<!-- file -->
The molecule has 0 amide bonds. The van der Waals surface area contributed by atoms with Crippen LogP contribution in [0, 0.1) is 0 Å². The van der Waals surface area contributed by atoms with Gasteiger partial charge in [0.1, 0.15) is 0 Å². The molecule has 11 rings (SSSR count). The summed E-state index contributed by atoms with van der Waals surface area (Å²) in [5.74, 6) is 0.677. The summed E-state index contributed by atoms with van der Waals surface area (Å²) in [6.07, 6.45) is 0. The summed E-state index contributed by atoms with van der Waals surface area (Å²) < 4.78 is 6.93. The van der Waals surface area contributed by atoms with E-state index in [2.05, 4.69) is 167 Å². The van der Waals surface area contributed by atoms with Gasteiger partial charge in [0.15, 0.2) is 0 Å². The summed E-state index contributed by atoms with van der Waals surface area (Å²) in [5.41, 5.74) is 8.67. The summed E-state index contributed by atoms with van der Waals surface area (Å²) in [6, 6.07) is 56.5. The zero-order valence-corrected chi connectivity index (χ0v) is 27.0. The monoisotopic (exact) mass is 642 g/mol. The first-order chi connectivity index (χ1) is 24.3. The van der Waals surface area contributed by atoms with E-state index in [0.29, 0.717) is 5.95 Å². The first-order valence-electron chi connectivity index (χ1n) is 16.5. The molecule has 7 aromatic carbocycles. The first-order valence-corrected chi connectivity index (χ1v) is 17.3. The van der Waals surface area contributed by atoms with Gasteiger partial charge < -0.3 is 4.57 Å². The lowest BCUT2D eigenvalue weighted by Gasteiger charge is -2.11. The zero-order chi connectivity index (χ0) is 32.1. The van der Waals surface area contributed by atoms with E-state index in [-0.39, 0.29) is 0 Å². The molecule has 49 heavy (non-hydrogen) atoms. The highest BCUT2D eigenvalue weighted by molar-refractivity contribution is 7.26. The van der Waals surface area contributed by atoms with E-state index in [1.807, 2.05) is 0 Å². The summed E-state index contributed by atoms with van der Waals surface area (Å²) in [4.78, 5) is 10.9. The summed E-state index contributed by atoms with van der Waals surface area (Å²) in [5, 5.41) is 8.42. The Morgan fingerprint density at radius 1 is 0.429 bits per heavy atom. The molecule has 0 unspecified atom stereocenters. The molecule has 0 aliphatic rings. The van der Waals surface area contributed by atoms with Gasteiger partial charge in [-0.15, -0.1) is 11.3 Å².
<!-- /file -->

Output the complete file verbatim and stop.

The molecule has 0 amide bonds. The van der Waals surface area contributed by atoms with Crippen LogP contribution in [0, 0.1) is 0 Å². The van der Waals surface area contributed by atoms with Gasteiger partial charge in [0.1, 0.15) is 0 Å². The molecule has 11 rings (SSSR count). The summed E-state index contributed by atoms with van der Waals surface area (Å²) in [5.74, 6) is 0.677. The summed E-state index contributed by atoms with van der Waals surface area (Å²) in [6.07, 6.45) is 0. The summed E-state index contributed by atoms with van der Waals surface area (Å²) < 4.78 is 6.93. The van der Waals surface area contributed by atoms with E-state index in [2.05, 4.69) is 167 Å². The van der Waals surface area contributed by atoms with Gasteiger partial charge in [0.15, 0.2) is 0 Å². The summed E-state index contributed by atoms with van der Waals surface area (Å²) in [5.41, 5.74) is 8.67. The summed E-state index contributed by atoms with van der Waals surface area (Å²) in [6, 6.07) is 56.5. The zero-order valence-corrected chi connectivity index (χ0v) is 27.0. The monoisotopic (exact) mass is 642 g/mol. The first-order chi connectivity index (χ1) is 24.3. The van der Waals surface area contributed by atoms with E-state index in [0.29, 0.717) is 5.95 Å². The first-order valence-electron chi connectivity index (χ1n) is 16.5. The molecule has 7 aromatic carbocycles. The first-order valence-corrected chi connectivity index (χ1v) is 17.3. The van der Waals surface area contributed by atoms with Gasteiger partial charge < -0.3 is 4.57 Å². The lowest BCUT2D eigenvalue weighted by Gasteiger charge is -2.11. The zero-order chi connectivity index (χ0) is 32.1. The van der Waals surface area contributed by atoms with E-state index in [-0.39, 0.29) is 0 Å². The molecule has 49 heavy (non-hydrogen) atoms. The highest BCUT2D eigenvalue weighted by molar-refractivity contribution is 7.26. The van der Waals surface area contributed by atoms with E-state index in [1.807, 2.05) is 0 Å². The summed E-state index contributed by atoms with van der Waals surface area (Å²) in [4.78, 5) is 10.9. The summed E-state index contributed by atoms with van der Waals surface area (Å²) in [5, 5.41) is 8.42. The Morgan fingerprint density at radius 1 is 0.429 bits per heavy atom. The molecule has 0 unspecified atom stereocenters. The molecule has 0 aliphatic rings. The van der Waals surface area contributed by atoms with Gasteiger partial charge in [-0.15, -0.1) is 11.3 Å².